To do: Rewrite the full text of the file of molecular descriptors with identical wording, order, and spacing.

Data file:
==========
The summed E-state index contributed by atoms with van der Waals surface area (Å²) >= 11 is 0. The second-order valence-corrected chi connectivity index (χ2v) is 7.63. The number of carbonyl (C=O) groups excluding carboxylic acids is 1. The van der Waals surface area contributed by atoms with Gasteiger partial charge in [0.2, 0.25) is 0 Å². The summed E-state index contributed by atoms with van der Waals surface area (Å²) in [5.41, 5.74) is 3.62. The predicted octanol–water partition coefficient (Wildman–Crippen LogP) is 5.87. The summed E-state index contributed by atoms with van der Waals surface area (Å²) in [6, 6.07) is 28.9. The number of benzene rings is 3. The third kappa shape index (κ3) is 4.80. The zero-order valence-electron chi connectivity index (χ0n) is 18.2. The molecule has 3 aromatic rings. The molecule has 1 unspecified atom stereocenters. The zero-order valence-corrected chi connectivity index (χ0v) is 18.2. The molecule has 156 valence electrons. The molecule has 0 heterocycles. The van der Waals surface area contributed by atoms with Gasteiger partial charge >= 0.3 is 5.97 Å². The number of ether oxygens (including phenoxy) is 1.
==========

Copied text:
The summed E-state index contributed by atoms with van der Waals surface area (Å²) >= 11 is 0. The second-order valence-corrected chi connectivity index (χ2v) is 7.63. The number of carbonyl (C=O) groups excluding carboxylic acids is 1. The van der Waals surface area contributed by atoms with Gasteiger partial charge in [0.2, 0.25) is 0 Å². The summed E-state index contributed by atoms with van der Waals surface area (Å²) in [5.41, 5.74) is 3.62. The predicted octanol–water partition coefficient (Wildman–Crippen LogP) is 5.87. The summed E-state index contributed by atoms with van der Waals surface area (Å²) in [6, 6.07) is 28.9. The number of benzene rings is 3. The third kappa shape index (κ3) is 4.80. The zero-order valence-electron chi connectivity index (χ0n) is 18.2. The molecule has 3 aromatic rings. The molecule has 1 unspecified atom stereocenters. The zero-order valence-corrected chi connectivity index (χ0v) is 18.2. The molecule has 156 valence electrons. The molecule has 0 heterocycles. The van der Waals surface area contributed by atoms with Gasteiger partial charge >= 0.3 is 5.97 Å². The number of ether oxygens (including phenoxy) is 1.